There are many options out there for content creators when it comes to teleprompters, but most affordable ones involve an app on your phone that can be clunky or extra hardware that may not work well with your camera setup. However, you can build your own Raspberry Pi-powered teleprompter, using some Python code, basic electronic components and 3D printed parts.
What You’ll Need: Raspberry Pi Teleprompter
- Raspberry Pi 4B
- 3 tactile momentary buttons
- sliding switch
- Adafruit Perma-Proto HAT
- Adafruit TFP401 HDMI/DVI Decoder to 40-pin TTL Breakout Without Touch
- 5" 40-pin 800x480 TFT Display without Touchscreen
- HDMI to Micro-HDMI cable
- Black PLA Filament
- Wire and Soldering Iron
Software Setup of Raspberry Pi Teleprompter: Install Dependencies and Scripts
The Python code requires a few dependencies. You'll need to install two libraries: Tkinter and pynput, along with Adafruit’s Blinka layer.
1. Install Tkinter using the apt-get command in the terminal. Tkinter is a Python library for creating basic graphical user interfaces and here it's being used to create the teleprompter application portion of the project.
sudo apt-get install python-tk
2. Install Pynput using pip3. Pynput is a keyboard and mouse simulator Python library. For this project, it's being used to simulate mouse scrolling for the text box created with Tkinter.
pip3 install pynput
3. Install Blinka,, an Adafruit CircuitPython compatibility layer for single-board computers running Linux. Blinka also lets you run CircuitPython libraries alongside Python libraries. The basic setup just involves entering these three commands:
sudo pip3 install --upgrade adafruit-python-shell wget https://raw.githubusercontent.com/adafruit/Raspberry-Pi-Installer-Scripts/master/raspi-blinka.py sudo python3 raspi-blinka.py
If you have issues, see Adafruit’s Blinka install guide.
4. Download all three .py files from my github page and place them in your /home/pi directory.
Python Scripts for Raspberry Pi Teleprompter
The software for the teleprompter involves two Python scripts (you downloaded above) plus one Bash script. The first Python is the actual teleprompter app written with Tkinter. The code creates a scrollable text box where you can display your scripts. There is also a button on the side of the app. When you click it, you can open text files to load into the text box. If you need to make any edits to your script while it is open in the app, you can type directly into the text box.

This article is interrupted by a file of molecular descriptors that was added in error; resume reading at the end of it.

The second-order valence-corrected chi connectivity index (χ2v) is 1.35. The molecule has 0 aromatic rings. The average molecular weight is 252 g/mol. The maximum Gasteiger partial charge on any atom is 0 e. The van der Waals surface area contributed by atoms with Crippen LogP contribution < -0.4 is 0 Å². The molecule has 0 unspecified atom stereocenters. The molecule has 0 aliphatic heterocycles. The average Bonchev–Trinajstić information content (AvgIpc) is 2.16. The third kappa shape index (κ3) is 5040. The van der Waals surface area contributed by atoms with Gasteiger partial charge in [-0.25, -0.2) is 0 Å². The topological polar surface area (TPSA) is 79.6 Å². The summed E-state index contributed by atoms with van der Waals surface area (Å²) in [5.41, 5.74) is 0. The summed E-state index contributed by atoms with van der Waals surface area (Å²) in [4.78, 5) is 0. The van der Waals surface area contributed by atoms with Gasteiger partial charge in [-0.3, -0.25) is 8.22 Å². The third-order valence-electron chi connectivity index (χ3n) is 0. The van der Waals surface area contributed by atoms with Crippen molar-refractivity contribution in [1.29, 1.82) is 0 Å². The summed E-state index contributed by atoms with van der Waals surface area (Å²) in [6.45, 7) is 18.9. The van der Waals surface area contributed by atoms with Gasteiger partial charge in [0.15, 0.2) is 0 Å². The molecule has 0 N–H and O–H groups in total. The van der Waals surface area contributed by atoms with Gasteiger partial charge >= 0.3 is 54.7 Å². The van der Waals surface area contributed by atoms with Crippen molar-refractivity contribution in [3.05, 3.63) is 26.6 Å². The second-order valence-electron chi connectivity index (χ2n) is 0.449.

The second Python script is for controlling the teleprompter app with external digital inputs. In this program, we're using the pynput library and Blinka, to simulate mouse scrolling inputs and the buttons. It can be thought of as the control interface for the Tkinter script.
When the switch is engaged, pynput will begin scrolling allowing your teleprompter to run. Two buttons are also available to increase or decrease the speed for the scrolling. Finally, one additional button is available to toggle between having the teleprompter app be full screen or windowed on the Pi.
We can use a bash script to run the two Python scripts concurrently. The Bash script is launched from the terminal using “sudo ./tele.sh”.
Wiring the Raspberry Pi Teleprompter
To interface with the buttons to control the teleprompter on the Raspberry Pi, we're using an Adafruit Perma-Proto HAT. It is a breadboard-style blank board that lets you easily solder circuits for use with the Pi. It has power, ground and GPIO pins broken out and labeled.
The Fritzing circuit diagram will show you how to wire up the three buttons and the sliding switch. The two buttons on the upper left of the Perma-Proto HAT control the speed of the teleprompter and the one button on the right switches between fullscreen and windowed mode.
The switch controls whether the teleprompter is running or not. Additionally, the HDMI decoder board can receive ground and 5V power from the Perma-Proto HAT. Otherwise, it needs to be powered through USB.
3D Printing the Raspberry Pi Teleprompter